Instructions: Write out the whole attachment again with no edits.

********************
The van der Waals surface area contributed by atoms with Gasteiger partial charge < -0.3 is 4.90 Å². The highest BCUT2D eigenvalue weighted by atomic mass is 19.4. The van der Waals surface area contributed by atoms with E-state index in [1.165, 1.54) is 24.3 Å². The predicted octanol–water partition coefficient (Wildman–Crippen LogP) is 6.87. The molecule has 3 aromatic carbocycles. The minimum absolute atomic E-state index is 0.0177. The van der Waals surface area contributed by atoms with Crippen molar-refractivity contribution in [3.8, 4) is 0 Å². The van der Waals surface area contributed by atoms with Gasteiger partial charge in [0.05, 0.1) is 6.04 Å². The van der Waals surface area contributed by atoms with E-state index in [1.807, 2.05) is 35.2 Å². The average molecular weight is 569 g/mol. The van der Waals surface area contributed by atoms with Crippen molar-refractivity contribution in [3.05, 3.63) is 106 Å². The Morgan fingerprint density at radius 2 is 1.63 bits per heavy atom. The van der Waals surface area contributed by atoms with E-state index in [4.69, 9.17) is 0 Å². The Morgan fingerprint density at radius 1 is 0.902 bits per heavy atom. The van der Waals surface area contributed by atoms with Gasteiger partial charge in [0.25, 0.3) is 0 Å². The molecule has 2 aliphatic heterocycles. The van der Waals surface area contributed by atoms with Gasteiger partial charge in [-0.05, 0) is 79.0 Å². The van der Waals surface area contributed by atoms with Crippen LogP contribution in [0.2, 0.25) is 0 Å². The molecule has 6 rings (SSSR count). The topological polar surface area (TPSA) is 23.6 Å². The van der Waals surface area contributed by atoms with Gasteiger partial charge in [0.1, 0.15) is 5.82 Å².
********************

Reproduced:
The van der Waals surface area contributed by atoms with Gasteiger partial charge < -0.3 is 4.90 Å². The highest BCUT2D eigenvalue weighted by atomic mass is 19.4. The van der Waals surface area contributed by atoms with E-state index in [1.165, 1.54) is 24.3 Å². The predicted octanol–water partition coefficient (Wildman–Crippen LogP) is 6.87. The molecule has 3 aromatic carbocycles. The minimum absolute atomic E-state index is 0.0177. The van der Waals surface area contributed by atoms with Crippen molar-refractivity contribution in [3.8, 4) is 0 Å². The van der Waals surface area contributed by atoms with Gasteiger partial charge in [0.05, 0.1) is 6.04 Å². The van der Waals surface area contributed by atoms with E-state index in [1.807, 2.05) is 35.2 Å². The average molecular weight is 569 g/mol. The van der Waals surface area contributed by atoms with Crippen molar-refractivity contribution in [3.05, 3.63) is 106 Å². The Morgan fingerprint density at radius 2 is 1.63 bits per heavy atom. The van der Waals surface area contributed by atoms with E-state index in [4.69, 9.17) is 0 Å². The Morgan fingerprint density at radius 1 is 0.902 bits per heavy atom. The van der Waals surface area contributed by atoms with Gasteiger partial charge in [0.25, 0.3) is 0 Å². The molecule has 2 aliphatic heterocycles. The van der Waals surface area contributed by atoms with Gasteiger partial charge in [-0.05, 0) is 79.0 Å². The van der Waals surface area contributed by atoms with Crippen LogP contribution in [0.2, 0.25) is 0 Å². The molecule has 6 rings (SSSR count). The topological polar surface area (TPSA) is 23.6 Å². The van der Waals surface area contributed by atoms with Gasteiger partial charge in [0.1, 0.15) is 5.82 Å².